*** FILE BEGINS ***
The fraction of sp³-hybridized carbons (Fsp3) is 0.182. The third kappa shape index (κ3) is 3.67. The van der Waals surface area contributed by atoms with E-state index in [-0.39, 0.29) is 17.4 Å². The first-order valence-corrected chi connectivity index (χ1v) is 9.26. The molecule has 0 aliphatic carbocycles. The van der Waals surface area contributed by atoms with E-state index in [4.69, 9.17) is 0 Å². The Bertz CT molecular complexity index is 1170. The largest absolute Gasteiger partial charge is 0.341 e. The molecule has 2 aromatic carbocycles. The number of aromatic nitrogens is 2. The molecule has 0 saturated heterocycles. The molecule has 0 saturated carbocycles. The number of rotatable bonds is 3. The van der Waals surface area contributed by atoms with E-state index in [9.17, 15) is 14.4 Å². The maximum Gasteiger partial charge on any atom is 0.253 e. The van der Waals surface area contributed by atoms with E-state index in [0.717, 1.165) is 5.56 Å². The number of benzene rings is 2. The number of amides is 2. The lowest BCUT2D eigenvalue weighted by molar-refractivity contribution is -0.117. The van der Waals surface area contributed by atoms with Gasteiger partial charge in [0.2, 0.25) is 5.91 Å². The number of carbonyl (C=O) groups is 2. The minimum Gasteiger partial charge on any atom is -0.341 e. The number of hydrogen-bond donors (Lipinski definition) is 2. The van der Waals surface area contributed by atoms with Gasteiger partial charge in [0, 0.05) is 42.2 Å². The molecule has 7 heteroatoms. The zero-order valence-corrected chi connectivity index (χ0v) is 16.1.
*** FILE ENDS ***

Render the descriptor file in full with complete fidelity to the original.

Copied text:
The fraction of sp³-hybridized carbons (Fsp3) is 0.182. The third kappa shape index (κ3) is 3.67. The van der Waals surface area contributed by atoms with E-state index in [-0.39, 0.29) is 17.4 Å². The first-order valence-corrected chi connectivity index (χ1v) is 9.26. The molecule has 0 aliphatic carbocycles. The van der Waals surface area contributed by atoms with E-state index in [4.69, 9.17) is 0 Å². The Bertz CT molecular complexity index is 1170. The largest absolute Gasteiger partial charge is 0.341 e. The molecule has 2 aromatic carbocycles. The number of aromatic nitrogens is 2. The molecule has 0 saturated heterocycles. The molecule has 0 saturated carbocycles. The number of rotatable bonds is 3. The van der Waals surface area contributed by atoms with E-state index in [9.17, 15) is 14.4 Å². The maximum Gasteiger partial charge on any atom is 0.253 e. The van der Waals surface area contributed by atoms with E-state index in [0.717, 1.165) is 5.56 Å². The number of benzene rings is 2. The number of amides is 2. The lowest BCUT2D eigenvalue weighted by molar-refractivity contribution is -0.117. The van der Waals surface area contributed by atoms with Gasteiger partial charge in [0.2, 0.25) is 5.91 Å². The number of carbonyl (C=O) groups is 2. The minimum Gasteiger partial charge on any atom is -0.341 e. The number of hydrogen-bond donors (Lipinski definition) is 2. The van der Waals surface area contributed by atoms with Gasteiger partial charge in [0, 0.05) is 42.2 Å². The molecule has 7 heteroatoms. The zero-order valence-corrected chi connectivity index (χ0v) is 16.1.